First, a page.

This year’s international artist residency program at pink factory (분홍공장) went public with the first in a series of talks on “tradition in motion” (움직이는 전통). CedarBough Saeji, scholar of Korean performing arts and the preservation of cultural heritage, as well as active performer in various traditional genres, had come by bike (!) from Seoul to Hongcheon in order to talk about “Ameliorating Precarity for Traditional Artists: The Expansion of the Role of Preservation Associations” (전통 예술가를 위한 고용 불안 완화: 보존회의 역할 확대). In a dynamic bi-lingual lecture, she drew the resident artists of pink factory, as well as the other guests who had come, into the world of rural mask dance drama. For me, it was the first opportunity to host a talk, in a familiar environment for friends and family.
CedarBough kicked off her talk with the confrontation between Bibi (비비, a grotesque ape-like character) and a yangban (양반, member of the uppperclass), a scene from the Goseong Ogwangdae (고성오광대) repertory. (Goseong is a town on the southcoast of Korea, “ogwangdae” literally means “five clowns”, see an introductory video on Goseong Ogwangdae, shot by CedarBough, on Youtube, or another version of the scene at a 2015 performance at the National Gugak Center)
Bibi, eager to devour everything, chases the yangban who has to improvise in-between the audience to outrun the hungry monster. In performance, this fight serves as an opportunity for spontaneous comic interaction with the spectators and is one of the few scenes without a fixed text that nevertheless are covered by the preservation policies.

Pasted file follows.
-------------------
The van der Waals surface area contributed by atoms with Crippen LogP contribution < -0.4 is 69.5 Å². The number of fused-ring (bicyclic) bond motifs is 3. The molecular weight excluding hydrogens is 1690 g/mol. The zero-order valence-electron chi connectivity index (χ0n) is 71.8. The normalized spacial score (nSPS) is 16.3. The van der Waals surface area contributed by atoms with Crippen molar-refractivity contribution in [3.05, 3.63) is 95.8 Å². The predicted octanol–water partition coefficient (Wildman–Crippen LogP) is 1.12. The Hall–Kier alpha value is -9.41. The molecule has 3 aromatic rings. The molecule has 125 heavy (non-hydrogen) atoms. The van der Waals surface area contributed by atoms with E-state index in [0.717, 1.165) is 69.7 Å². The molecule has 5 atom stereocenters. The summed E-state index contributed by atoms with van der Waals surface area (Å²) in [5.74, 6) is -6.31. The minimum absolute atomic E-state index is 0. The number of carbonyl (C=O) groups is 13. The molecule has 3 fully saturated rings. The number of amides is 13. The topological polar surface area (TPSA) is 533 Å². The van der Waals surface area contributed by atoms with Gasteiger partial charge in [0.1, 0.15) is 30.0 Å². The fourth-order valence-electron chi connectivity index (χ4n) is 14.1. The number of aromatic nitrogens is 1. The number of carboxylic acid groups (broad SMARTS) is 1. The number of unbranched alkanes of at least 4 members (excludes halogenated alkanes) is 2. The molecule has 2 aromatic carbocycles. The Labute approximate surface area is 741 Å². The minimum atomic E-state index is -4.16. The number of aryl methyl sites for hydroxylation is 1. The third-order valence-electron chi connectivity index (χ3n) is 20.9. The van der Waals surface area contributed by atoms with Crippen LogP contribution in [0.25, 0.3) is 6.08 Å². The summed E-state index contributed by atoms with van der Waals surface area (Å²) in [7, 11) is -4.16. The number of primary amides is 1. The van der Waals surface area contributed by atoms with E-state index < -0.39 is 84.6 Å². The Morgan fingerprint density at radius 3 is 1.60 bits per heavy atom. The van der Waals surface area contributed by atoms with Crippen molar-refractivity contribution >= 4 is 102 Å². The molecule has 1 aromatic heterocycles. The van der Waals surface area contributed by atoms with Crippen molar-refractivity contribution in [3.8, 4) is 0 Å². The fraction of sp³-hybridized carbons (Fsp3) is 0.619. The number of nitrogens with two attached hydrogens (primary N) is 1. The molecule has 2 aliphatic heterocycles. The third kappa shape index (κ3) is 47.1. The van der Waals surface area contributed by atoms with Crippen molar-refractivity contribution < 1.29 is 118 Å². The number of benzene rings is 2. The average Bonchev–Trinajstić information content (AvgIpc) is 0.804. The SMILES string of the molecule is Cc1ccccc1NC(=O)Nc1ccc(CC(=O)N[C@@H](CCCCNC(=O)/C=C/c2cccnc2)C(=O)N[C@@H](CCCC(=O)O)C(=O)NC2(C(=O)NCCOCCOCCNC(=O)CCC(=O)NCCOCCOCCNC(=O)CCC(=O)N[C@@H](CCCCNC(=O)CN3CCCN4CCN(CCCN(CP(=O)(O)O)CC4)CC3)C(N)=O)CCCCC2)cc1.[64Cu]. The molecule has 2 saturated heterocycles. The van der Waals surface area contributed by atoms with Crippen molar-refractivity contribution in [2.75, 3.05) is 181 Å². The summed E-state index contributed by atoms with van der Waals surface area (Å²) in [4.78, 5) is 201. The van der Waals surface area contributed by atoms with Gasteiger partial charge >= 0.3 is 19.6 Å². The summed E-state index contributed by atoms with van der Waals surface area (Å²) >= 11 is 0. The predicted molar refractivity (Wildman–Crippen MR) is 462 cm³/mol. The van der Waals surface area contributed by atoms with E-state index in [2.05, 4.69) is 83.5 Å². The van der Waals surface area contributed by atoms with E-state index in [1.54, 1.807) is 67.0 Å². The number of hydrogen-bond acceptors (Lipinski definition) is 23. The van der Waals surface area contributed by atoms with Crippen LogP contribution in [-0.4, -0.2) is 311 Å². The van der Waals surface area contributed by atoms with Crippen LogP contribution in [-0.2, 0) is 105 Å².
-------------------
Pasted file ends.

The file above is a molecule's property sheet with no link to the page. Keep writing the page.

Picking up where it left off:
an introductory video on Goseong Ogwangdae (shot by CedarBough, via her Youtube-channel)
With this unexpected challenge of the yangban’s presumably “safe” position (due to his ancestry), CedarBough used this scene as a metaphor for the current state of traditional arts in general: disguise or vanish. (at 7:30 in CedarBough’s video; Bibi is the green-masked person drop-kicking the fan-wielding yanban easily identifiable by the black hat) In the case of the Goseong Ogwangdae Preservation Association (고성오광대 보존회), an institution dedicated to the transmission of a rural mask dance drama style from Goseong in South Gyeongsang province, the transmission into a cultural enterprise (문화사업) has proven fruitful: A new training center with a diverse program for local citizens and tourists helped the group – whose imminent dissolution seemed unavoidable just a few years ago – to survive and provide relatively stable jobs to its members.
Formerly mostly part-time hobbyists (nevertheless highly skilled), the artists who perform Goseong Ogwangdae have embraced professionalization. Although even full-time employed artists are in a precarious situation, CedarBough argues that since the 1997/98 IMF-crisis a general loss of job security and stable income has resulted in a leveled field where “regular” employees face similar problems like artists. As a result, traditional arts have become a viable career-option. But the path between “traditionality” and “popularity” is a rocky one – CedarBough also pointed out that the activities of Goseong Ogwangdae have increased in every way, “except maybe for just performing their own art.”